The neural network can be implemented as an algorithm on a general-purpose microprocessor or on a dedicated parallel processing DSP, neural network ASIC or other dedicated parallel or serial processor. The processing speed is generally considerably faster when parallel processors are used and this can also permit the input of the entire image for analysis rather than using feature data. A combination of feature and pixel data can also be used.
Neural networks have certain known potential problem areas that various researchers have attempted to eliminate. For example, if data representing an object that is totally different from those objects present in the training data is input to the neural network, an unexpected result can occur which, in some cases, can cause a system failure. To solve this and other neural network problems, researchers have resorted to adding in some other computational intelligence principles such as fuzzy logic resulting in a neural-fuzzy system, for example. As the Road to Zero Fatalities® (RtZF®) system evolves, such refinements will be implemented to improve the accuracy of the system. Thus, although pure neural networks are currently being applied to the problem, hybrid neural networks such as modular, combination, ensemble and fuzzy neural networks will undoubtedly evolve.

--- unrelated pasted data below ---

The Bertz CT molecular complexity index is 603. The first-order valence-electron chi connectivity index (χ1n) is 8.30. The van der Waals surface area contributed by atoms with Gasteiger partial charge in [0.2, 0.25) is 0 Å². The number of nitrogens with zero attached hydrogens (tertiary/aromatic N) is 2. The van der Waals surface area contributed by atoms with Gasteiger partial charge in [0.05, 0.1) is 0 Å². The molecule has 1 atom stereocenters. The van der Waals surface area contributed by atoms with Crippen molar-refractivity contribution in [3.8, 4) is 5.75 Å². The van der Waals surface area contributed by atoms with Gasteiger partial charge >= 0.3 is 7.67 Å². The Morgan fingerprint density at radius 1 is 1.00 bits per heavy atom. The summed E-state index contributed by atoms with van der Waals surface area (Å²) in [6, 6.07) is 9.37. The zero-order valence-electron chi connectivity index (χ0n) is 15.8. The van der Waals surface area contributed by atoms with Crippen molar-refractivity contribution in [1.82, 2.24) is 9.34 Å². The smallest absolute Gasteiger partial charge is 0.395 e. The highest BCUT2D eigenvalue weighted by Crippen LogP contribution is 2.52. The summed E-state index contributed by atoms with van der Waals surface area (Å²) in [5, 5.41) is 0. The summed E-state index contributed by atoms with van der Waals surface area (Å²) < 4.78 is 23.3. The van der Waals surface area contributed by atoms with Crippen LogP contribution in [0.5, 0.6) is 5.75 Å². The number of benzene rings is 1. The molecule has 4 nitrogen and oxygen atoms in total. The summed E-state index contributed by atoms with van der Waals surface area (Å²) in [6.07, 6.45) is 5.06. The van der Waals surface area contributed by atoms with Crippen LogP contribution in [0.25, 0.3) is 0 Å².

A typical neural network processing element known to those skilled in the art is shown in